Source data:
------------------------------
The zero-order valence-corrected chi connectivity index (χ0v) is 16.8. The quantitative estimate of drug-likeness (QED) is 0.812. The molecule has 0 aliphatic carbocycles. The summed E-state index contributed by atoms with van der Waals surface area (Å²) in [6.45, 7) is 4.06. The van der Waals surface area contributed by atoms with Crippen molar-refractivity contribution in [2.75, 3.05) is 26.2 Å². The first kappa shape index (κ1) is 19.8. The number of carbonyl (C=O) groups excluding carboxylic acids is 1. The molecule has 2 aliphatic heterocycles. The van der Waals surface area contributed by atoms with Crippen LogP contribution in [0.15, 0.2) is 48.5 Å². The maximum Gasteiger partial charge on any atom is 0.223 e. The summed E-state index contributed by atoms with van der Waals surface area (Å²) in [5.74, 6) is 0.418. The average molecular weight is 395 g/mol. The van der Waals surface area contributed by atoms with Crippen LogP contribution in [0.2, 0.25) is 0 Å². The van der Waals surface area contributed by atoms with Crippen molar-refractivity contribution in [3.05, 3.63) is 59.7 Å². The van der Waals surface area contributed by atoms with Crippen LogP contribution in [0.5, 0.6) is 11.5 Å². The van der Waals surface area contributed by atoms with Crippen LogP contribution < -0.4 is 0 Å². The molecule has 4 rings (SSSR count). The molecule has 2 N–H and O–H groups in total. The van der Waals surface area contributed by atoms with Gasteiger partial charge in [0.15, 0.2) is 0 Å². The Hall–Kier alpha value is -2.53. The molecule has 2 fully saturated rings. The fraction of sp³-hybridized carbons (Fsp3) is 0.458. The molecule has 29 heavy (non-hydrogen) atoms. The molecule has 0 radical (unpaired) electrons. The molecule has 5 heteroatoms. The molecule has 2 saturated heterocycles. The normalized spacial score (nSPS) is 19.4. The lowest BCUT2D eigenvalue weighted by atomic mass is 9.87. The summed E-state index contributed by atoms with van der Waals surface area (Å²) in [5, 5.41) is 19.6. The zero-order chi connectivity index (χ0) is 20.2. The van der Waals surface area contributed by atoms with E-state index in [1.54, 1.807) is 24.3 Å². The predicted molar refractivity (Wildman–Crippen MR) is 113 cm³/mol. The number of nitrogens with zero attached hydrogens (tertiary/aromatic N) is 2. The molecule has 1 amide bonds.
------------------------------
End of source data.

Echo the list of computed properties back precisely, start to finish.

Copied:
The zero-order valence-corrected chi connectivity index (χ0v) is 16.8. The quantitative estimate of drug-likeness (QED) is 0.812. The molecule has 0 aliphatic carbocycles. The summed E-state index contributed by atoms with van der Waals surface area (Å²) in [6.45, 7) is 4.06. The van der Waals surface area contributed by atoms with Crippen molar-refractivity contribution in [2.75, 3.05) is 26.2 Å². The first kappa shape index (κ1) is 19.8. The number of carbonyl (C=O) groups excluding carboxylic acids is 1. The molecule has 2 aliphatic heterocycles. The van der Waals surface area contributed by atoms with Crippen LogP contribution in [0.15, 0.2) is 48.5 Å². The maximum Gasteiger partial charge on any atom is 0.223 e. The summed E-state index contributed by atoms with van der Waals surface area (Å²) in [5.74, 6) is 0.418. The average molecular weight is 395 g/mol. The van der Waals surface area contributed by atoms with Crippen LogP contribution in [0.2, 0.25) is 0 Å². The van der Waals surface area contributed by atoms with Crippen molar-refractivity contribution in [3.05, 3.63) is 59.7 Å². The van der Waals surface area contributed by atoms with Crippen LogP contribution in [0.5, 0.6) is 11.5 Å². The van der Waals surface area contributed by atoms with Crippen LogP contribution < -0.4 is 0 Å². The molecule has 4 rings (SSSR count). The molecule has 2 N–H and O–H groups in total. The van der Waals surface area contributed by atoms with Gasteiger partial charge in [0.15, 0.2) is 0 Å². The Hall–Kier alpha value is -2.53. The molecule has 2 fully saturated rings. The fraction of sp³-hybridized carbons (Fsp3) is 0.458. The molecule has 29 heavy (non-hydrogen) atoms. The molecule has 0 radical (unpaired) electrons. The molecule has 5 heteroatoms. The molecule has 2 saturated heterocycles. The normalized spacial score (nSPS) is 19.4. The lowest BCUT2D eigenvalue weighted by atomic mass is 9.87. The summed E-state index contributed by atoms with van der Waals surface area (Å²) in [5, 5.41) is 19.6. The zero-order chi connectivity index (χ0) is 20.2. The van der Waals surface area contributed by atoms with E-state index in [1.54, 1.807) is 24.3 Å². The predicted molar refractivity (Wildman–Crippen MR) is 113 cm³/mol. The number of nitrogens with zero attached hydrogens (tertiary/aromatic N) is 2. The molecule has 1 amide bonds.